Jubilee in Yakima: Mercy family celebrates 101 years with Orion Cinema & Mickey's Pub


“We have designed cinema projects for several generations of the Mercy family, and Orion Cinema & Mickey’s Pub is a show-stopper,” TK Architects principal Jack Muffoletto told us back in January when Film Journal International was preparing its “Class of 2012” review. This November, serving up another helping of “Dinner at the Movies,” we now take a personal tour of the gorgeous three-screen dine-in theatre and inviting restaurant-pub.

Steve Mercy, VP of Yakima Theatres and the fourth-generation owner-operator with his mother Kathi, says this project is very much a labor of love—Mickey’s Pub is named in honor of his late brother—and about continuing family traditions. At the same time, Orion Cinema is also a sign of changing times for exhibition. True to their company name, the Mercys have been the local cinema operator in Yakima, Washington since 1912. (For historic highlights of the last 100 years, see our sidebar.) “We like to recycle names of old theatres that we used to own,” he explains before providing another example. “In 2005, our Majestic 10-plex was named after the first storefront theatre that my great-grandfather, Frederick Mercy Sr., bought in Yakima. And in 1993, our Yakima Cinema took inspiration from the original Yakima Theatre.”

Though honoring and celebrating tradition in general, the Mercys did not want the new venue to have any connection to the theatre that it actually replaced. Opened in 1976, the Uptown Plaza “was a dated four-plex with sloped floors,” Steve Mercy explains. “A lot of people did not like that theatre at all. They thought it was the ‘garbage theatre,’ which it really wasn’t. It was up-to-date in every way, it was just sloped… So we really didn’t want the new project to have anything to do with that old theatre. We wanted to have a fresh start.”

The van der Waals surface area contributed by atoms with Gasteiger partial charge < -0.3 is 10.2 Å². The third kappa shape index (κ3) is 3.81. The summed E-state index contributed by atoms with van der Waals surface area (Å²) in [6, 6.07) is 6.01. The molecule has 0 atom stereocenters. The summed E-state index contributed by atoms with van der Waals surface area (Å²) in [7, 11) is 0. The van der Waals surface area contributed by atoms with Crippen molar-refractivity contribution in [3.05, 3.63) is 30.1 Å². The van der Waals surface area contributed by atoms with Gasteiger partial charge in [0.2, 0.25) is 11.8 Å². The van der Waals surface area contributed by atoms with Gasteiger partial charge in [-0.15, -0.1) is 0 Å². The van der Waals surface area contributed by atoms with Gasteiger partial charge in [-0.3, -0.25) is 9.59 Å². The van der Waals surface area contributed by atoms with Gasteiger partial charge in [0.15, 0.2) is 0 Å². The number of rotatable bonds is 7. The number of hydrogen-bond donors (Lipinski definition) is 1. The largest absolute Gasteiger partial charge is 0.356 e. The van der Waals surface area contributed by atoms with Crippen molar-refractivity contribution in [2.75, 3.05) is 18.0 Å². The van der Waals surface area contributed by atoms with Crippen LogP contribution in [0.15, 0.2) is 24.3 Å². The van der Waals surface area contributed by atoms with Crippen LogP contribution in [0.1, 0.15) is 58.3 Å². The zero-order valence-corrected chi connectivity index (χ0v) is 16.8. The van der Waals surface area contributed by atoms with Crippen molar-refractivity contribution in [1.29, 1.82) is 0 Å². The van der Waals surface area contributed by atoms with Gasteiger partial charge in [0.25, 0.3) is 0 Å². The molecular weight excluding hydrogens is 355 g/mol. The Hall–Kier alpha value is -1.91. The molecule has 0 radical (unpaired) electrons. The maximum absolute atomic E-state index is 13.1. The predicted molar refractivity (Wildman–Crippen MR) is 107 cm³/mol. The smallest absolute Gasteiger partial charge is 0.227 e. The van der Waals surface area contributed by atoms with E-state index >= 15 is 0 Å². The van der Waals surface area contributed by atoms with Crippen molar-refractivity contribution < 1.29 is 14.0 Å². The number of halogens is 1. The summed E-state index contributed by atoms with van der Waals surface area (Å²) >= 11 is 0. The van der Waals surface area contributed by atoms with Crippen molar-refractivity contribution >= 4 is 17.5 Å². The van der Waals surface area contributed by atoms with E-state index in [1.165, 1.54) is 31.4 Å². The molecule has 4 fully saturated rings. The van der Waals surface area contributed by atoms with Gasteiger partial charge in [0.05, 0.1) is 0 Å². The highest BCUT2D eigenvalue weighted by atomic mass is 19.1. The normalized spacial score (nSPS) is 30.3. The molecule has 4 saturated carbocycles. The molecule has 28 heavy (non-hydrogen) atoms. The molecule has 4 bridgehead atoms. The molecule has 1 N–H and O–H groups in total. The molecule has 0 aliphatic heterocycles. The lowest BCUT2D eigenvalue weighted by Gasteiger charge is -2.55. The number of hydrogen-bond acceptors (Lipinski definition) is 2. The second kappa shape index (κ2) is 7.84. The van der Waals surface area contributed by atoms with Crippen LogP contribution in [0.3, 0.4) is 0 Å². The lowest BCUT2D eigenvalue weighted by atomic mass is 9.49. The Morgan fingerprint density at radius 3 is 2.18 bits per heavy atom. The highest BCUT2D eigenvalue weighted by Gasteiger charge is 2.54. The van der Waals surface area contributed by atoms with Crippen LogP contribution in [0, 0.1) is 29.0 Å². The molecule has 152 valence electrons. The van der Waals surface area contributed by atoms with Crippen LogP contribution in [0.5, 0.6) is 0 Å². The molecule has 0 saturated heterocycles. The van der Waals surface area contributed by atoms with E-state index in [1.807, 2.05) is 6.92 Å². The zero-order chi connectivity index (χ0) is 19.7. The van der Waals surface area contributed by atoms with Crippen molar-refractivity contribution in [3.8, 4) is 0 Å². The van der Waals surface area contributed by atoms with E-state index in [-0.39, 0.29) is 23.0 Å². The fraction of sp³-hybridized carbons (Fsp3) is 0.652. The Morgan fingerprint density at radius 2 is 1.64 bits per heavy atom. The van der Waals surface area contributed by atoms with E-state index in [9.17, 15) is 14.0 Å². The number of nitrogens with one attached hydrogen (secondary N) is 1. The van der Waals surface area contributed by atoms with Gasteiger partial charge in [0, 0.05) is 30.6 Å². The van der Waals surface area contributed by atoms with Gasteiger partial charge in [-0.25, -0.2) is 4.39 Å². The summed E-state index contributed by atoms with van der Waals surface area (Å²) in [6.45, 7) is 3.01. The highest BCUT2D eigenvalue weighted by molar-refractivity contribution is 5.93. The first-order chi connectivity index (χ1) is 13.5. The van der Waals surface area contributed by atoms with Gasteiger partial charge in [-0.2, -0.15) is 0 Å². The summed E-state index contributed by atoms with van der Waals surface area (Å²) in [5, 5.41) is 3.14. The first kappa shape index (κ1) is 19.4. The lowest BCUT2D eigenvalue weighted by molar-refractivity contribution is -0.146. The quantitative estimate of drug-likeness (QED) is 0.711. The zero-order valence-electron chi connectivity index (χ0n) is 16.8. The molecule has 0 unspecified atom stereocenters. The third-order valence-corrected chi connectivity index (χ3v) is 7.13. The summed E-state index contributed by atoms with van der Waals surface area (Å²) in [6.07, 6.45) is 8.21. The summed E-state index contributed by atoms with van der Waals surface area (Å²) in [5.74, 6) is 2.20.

It also helped that downtown Yakima was going through an urban overhaul, getting a fresh start of its own, Muffoletto adds. “It was really quite nice what the city was doing…with new curbs and sidewalks, landscaping, light fixtures and street furnishings, but they hadn’t gotten to that location yet. The Mercys said to us, ‘They are coming our way and they will redo everything in front. So let’s put a brand new building here.’ They wanted to create something that changes completely the characteristics of what’s happening on that side of downtown.”

Nonetheless, as part of the process of revamping the Uptown Plaza, mother and son Mercy “did discuss full renovation and had our contractor look at the option. Yes,” Steve concurs,” we probably could’ve saved money, but only if all the variables would’ve worked out in our favor. If they didn’t, it could’ve turned out costing us more money. I was always for tearing down to the ground and building new because that way no one could say that we just polished the place up.” (In an interview with the local PBS television station, Kathi says Steve called that option “putting lipstick on a pig.”)

How did the Mercys decide to make polishing glasses and dishes the central part of their movie mix? Getting into food and beverage offerings “is something we’ve been talking about for multiple years,” Steve replies. “And, obviously, it’s becoming bigger and bigger in the theatre industry itself [as reported in Film Journal International since May 2007]. We felt it was a market that ultimately needed to be covered. The industry has been going towards—for lack of a better word—a VIP-type, more upscale moviegoing experience. At the same time, we knew that in Yakima we have a disenfranchised adult population. They just barely go to the movies anymore because they are tired of screaming babies and children making noise, people talking and teenagers on the phone. No matter how well we control it, you’re never going to catch it all. It upsets certain customers and they just don’t want to deal with it anymore. Now they love the fact that Orion Cinema is 21 and over only—with an all-adults audience that for the most part acts accordingly.”

Moving forward with the “dinner at the movies” option, he asserts, “We were confident that we had a large market to draw off. In addition, there is no concept like this on the entire eastern side of the state. I have met people who come as far as an hour and a half away to the Orion Theatre.” (On the western front, iPic Theaters operate in Redmond and FJI has profiled Cinetopia Mill Plain and at Vancouver Mall).

According to TK Architects’ Muffoletto, here’s what awaits the traveler. “The space was designed to allow customers to spill onto the street and engage with activity both inside and outside the convertible complex. We installed a NanaWall system of glass doors that open onto a large patio, in warm weather creating an outdoor room for patrons to enjoy. In the middle of that wall is a two-sided gas fireplace.” In terms of materials used, “timber is king in the Great Northwest,” he notes. “Our team incorporated exposed wood trusses on the high open ceilings and an intricate wood screen wall that is part of an illuminated street side signage system.”